Abbott announced in mid October that the company will be splitting into two companies. It is expected to be completed at the end of next year.
I’m a shareholder of Abbott, and my 2011 analysis can be found here. It’s several months old, but it provides a solid overview of the company.
The company plans to split into two companies with a tax-free distribution. The sum of the dividends of the two companies is expected to equal the dividend of the combined company at the time of the split.
The first company, which will retain the Abbott name, will be a diversified medical products company with approximately $22 billion in annual sales. It will include the medical devices segment, diagnostics, nutritionals, and generic pharmaceuticals. Significantly more than half of the sales will be international, and the company will have strong emerging market exposure.
The second company, which is yet to be named, will be a researched-based pharmaceutical company with approximately $18 billion in sales. The business will invest in R&D to come up with new drugs. Abbott’s current blockbuster drug, Humira, will make up a considerable portion of the sales and will present much of the immediate growth, while other drugs will have to fill in for Humira’s success when it begins to go off patent in 5-6 years.
Advantages from Splitting
Splitting the company does offer some advantages.
-Smaller companies often have better growth opportunities. More opportunities are available to them that wouldn’t be large enough to matter for a larger company.
-Investors can invest in exactly what they want- diversified medical or pure pharma.
-The diversified medical company with the Abbott name should maintain very strong free cash flows since there will be no expenditure on leading edge pharmaceutical R&D. This should be good for dividends, and the risk overall may be reduced.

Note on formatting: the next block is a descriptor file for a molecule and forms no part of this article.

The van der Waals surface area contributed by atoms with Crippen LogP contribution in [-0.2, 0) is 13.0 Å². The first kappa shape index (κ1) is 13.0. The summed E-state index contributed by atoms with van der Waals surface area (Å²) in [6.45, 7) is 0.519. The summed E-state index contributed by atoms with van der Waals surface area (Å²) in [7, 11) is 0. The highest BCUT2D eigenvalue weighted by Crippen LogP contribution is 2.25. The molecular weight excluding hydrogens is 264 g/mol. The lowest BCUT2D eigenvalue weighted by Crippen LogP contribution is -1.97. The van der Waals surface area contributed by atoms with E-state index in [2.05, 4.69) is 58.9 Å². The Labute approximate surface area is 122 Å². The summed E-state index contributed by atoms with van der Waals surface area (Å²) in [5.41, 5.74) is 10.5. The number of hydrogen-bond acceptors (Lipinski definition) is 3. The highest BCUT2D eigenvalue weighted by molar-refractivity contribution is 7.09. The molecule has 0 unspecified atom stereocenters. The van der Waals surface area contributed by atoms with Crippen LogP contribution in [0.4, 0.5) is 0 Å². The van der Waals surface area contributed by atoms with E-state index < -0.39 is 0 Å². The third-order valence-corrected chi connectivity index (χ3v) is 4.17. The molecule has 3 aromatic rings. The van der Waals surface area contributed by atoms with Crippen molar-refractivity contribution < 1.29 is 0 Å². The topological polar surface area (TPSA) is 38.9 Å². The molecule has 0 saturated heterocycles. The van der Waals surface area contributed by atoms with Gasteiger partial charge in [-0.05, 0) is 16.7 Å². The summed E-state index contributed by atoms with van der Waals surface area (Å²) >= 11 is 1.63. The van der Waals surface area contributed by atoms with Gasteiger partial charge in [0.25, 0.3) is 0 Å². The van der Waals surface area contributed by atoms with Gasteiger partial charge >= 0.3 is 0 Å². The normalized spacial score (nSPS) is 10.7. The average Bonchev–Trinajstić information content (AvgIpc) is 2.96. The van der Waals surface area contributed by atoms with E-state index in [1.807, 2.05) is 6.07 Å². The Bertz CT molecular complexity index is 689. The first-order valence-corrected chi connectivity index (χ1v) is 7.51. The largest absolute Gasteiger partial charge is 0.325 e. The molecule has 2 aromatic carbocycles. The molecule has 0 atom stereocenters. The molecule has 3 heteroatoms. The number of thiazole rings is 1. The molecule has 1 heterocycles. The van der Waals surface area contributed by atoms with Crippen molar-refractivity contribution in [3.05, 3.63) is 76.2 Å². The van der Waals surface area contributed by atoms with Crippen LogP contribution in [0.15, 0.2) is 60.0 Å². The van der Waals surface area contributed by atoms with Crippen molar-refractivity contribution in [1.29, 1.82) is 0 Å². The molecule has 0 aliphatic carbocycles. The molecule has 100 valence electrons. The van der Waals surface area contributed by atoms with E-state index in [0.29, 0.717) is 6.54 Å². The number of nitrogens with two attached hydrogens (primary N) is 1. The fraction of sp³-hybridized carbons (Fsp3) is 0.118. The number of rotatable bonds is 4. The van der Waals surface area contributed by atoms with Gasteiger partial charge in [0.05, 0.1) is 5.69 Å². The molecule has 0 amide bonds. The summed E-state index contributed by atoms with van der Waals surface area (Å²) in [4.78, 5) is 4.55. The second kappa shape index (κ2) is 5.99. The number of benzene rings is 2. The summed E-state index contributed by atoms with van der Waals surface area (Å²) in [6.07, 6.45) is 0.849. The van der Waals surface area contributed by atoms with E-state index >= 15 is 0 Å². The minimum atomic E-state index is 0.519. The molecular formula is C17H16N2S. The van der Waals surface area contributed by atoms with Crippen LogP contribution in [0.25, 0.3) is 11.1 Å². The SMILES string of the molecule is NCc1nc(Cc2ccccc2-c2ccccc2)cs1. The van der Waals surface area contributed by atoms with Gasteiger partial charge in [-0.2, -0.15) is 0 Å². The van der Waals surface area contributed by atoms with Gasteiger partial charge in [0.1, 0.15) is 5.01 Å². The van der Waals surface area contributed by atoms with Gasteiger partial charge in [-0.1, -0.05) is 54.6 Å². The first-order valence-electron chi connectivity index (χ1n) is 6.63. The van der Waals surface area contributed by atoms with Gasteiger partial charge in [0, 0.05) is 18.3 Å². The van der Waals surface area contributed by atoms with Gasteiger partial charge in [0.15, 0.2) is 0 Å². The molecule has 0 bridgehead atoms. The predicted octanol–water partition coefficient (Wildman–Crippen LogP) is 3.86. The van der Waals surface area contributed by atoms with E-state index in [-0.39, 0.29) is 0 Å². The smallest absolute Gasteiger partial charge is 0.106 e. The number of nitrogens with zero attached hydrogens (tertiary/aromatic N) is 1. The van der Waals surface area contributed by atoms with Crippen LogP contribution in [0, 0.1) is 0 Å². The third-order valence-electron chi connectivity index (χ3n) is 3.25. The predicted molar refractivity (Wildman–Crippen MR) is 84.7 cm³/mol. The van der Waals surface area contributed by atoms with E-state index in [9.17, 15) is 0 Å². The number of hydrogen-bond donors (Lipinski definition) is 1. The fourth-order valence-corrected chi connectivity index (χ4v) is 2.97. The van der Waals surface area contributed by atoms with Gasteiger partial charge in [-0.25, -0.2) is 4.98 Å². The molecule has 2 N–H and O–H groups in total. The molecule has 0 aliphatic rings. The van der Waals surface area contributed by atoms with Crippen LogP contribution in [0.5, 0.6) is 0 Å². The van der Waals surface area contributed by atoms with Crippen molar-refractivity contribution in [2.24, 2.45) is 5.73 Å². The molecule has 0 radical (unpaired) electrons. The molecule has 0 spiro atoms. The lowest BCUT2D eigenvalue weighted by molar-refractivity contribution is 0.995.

-The pharmaceutical company will be medium-sized. Although earnings will be more volatile than the diversified business over the long term, there is the opportunity for outsized returns if some of the pipeline drugs do well, and if Humira continues to grow as well as it has. Based on the medium size of the business, it’s not out of the question that this segment could be acquired by a larger rival, which would result in a premium for shareholders.
Why I don’t want to “Unlock Shareholder Value”
Apart from some downsides of the split, like the costs of duplicating operations and the cost of restructuring the debt, I believe a potential downside is what many are referring to as an upside.
One of the reasons given by investors for liking this spit is that it may unlock shareholder value. In other words, the combined stock valuation may increase due to the split. Segments can be more accurately valued for what they are, and many argue that Abbott is currently undervalued. Abbott’s flat stock price for more than a decade could see a boost.
As a long term investor, I’m not interested in an increased valuation, and in fact I’d rather it stay undervalued. An increased valuation may be beneficial to stock traders, but for long term dividend investors, it’s just an increase in paper value. Some of the best historical investments, such as Altria, were so great specifically because they remained undervalued. When a company trades for a low valuation, dividend payments can purchase a greater number of shares than if the valuation were higher, and this results in faster accumulation of dividend income and long-term total returns. On the other hand, increased paper valuation does noting for me if I were not intending to sell any time soon. It just lowers the dividend yield of fresh capital that I put into the company, and makes it so I can buy fewer shares and therefore smaller dividend payments.
While I can see some reasons for the split, as an intended long term shareholder, I’d rather hold the company as a unified whole. It’s too early to be sure, but my thoughts at this time is that I’ll likely keep my position in Abbott, and sell my position in the researched based pharmaceutical business. I’ll either reinvest that capital back into the Abbott half, or put it elsewhere. I’m not too interested in investing in pure pharma plays, and instead prefer diversified health care companies. This doesn’t necessarily mean I think the diversified medical company will have superior returns; it’s simply that I feel the diversified medical company more suitably fits my investor profile. I expect that the diversified company, Abbott, will continue to perform well, should stay at a reasonable valuation, and should have solid dividend growth prospects based on EPS growth and strong free cash flows.